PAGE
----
About a year ago, I happened upon this statement about the Monitor in the Harvard Business Review – under the charming heading of “do things that don’t interest you”:

“Many things that end up” being meaningful, writes social scientist Joseph Grenny, “have come from conference workshops, articles, or online videos that began as a chore and ended with an insight. My work in Kenya, for example, was heavily influenced by a Christian Science Monitor article I had forced myself to read 10 years earlier. Sometimes, we call things ‘boring’ simply because they lie outside the box we are currently in.”

If you were to come up with a punchline to a joke about the Monitor, that would probably be it. We’re seen as being global, fair, insightful, and perhaps a bit too earnest. We’re the bran muffin of journalism.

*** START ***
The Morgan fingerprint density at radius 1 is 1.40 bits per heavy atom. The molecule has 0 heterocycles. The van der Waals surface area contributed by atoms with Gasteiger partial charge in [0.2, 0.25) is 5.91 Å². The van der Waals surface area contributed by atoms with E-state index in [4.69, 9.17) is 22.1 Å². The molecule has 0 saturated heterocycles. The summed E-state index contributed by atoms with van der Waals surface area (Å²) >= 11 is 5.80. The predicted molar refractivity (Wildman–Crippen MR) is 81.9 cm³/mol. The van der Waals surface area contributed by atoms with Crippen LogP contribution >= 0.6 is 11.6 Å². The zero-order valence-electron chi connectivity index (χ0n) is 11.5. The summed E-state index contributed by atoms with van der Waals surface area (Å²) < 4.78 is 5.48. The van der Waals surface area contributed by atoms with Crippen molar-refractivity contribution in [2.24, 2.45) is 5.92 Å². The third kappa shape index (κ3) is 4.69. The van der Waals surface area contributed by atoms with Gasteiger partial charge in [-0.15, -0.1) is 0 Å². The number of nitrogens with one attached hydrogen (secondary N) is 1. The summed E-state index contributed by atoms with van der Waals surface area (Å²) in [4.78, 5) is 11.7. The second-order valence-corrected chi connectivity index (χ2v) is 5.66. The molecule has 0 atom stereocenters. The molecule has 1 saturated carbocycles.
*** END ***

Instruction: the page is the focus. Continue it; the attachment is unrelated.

But you know what? We change lives. And I’m going to argue that we change lives precisely because we force open that too-small box that most human beings think they live in.

The Monitor is a peculiar little publication that’s hard for the world to figure out. We’re run by a church, but we’re not only for church members and we’re not about converting people. We’re known as being fair even as the world becomes as polarized as at any time since the newspaper’s founding in 1908.

We have a mission beyond circulation, we want to bridge divides. We’re about kicking down the door of thought everywhere and saying, “You are bigger and more capable than you realize. And we can prove it.”

If you’re looking for bran muffin journalism, you can subscribe to the Monitor for $15. You’ll get the Monitor Weekly magazine, the Monitor Daily email, and unlimited access to CSMonitor.com.